Spin Cycle, Theatre N16

https://pbs.twimg.com/media/CTpuSCxWcAEiYNI.jpgWe’ve seen “Mad Men,” or at least heard the clichés about cutthroat ad agency types. Competition for clients, drug and drink fueled late nights, ruthless bidding for commissions regardless of morals. Steve Thompson’s Spin Cycle uses all these ingredients, but the writing style doesn’t match director Stephen Oswald’s delivery. It’s either a farce that was delivered as naturalism, or a naturalistic piece (albeit with a liberal use of humour) that attempts a farcical production. All of the characters are pretty stereotypical with at least some degree of reinforcement from the script, causing the two hours of day-to-day office life to feel repetitive and lacking in depth. There are clear individual storylines, but everything that goes wrong is treated as a crisis that’s conveniently and speedily resolved. The performances are generally quite good in this strong ensemble, but the actors are unable to show much range or development due to a lack of character journey.

Jane (Anneli Page) is the boss, with a good balance of motivation and friendliness. Page easily adopts Jane’s quick wit but also shows some warmth and vulnerability; it’s a shame she is prevented from more than a bit of this. The character has an underlying humanity that is neglected in favour of style, but I chalk this up to a directorial choice. Ash Merat as Piers is the prodigal son with a dangerous edge, also well played. Both Mary Looby and Dan Shelton play three roles each and show excellent contrast between them. They are clearly skilled performers who deserve a shot at a meaty lead, but are excellent character actors as well.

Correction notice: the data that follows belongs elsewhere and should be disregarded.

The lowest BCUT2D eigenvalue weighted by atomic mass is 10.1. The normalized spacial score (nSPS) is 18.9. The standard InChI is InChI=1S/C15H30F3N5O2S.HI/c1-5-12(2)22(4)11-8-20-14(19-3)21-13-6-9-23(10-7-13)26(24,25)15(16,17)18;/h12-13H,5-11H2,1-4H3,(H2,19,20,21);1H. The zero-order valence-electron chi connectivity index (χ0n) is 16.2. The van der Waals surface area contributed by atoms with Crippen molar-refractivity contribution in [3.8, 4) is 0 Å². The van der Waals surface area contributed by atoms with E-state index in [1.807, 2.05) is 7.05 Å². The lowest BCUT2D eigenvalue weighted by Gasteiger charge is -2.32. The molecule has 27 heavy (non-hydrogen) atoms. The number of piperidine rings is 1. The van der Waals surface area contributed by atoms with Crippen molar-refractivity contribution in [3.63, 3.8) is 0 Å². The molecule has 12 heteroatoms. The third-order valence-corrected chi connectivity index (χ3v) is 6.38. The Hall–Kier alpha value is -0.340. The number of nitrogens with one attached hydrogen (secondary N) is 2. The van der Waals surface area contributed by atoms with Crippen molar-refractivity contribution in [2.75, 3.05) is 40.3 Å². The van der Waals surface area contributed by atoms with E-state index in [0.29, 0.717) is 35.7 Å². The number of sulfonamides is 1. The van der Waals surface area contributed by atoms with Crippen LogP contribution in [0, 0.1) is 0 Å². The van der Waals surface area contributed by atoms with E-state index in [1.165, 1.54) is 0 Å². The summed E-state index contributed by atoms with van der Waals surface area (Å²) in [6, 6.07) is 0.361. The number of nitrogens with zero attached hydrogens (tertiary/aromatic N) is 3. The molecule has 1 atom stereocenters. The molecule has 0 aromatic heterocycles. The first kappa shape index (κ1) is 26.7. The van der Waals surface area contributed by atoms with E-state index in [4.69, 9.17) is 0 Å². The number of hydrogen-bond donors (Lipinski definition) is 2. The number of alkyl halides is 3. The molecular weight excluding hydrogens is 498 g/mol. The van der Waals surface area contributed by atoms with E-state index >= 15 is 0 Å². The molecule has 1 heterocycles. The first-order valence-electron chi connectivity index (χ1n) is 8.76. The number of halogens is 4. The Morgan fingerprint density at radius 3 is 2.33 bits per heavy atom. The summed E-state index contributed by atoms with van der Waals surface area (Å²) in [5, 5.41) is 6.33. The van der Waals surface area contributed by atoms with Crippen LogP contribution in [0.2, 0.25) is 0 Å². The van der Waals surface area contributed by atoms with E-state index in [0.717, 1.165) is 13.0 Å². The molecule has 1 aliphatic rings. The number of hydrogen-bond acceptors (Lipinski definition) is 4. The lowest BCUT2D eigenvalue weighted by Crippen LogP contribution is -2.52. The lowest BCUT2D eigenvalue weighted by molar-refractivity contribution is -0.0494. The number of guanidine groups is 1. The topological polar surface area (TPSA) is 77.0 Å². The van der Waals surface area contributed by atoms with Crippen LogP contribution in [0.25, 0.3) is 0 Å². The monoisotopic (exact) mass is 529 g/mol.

My inkling is that the script is the issue here. It tends towards a circular structure with slow development and a few random sections of rhyming verse that don’t contribute anything other than questions about the reason for their existence. The storyline doesn’t follow a standard dramatic arc, which isn’t necessarily a problem, but the repetition employed quickly becomes tedious. The script could easily be halved and still make its point about the awfulness of the advertising industry, but at least the performances were good enough to get us through two hours of corporate rhetoric and pandering to the Tory party to make a buck.

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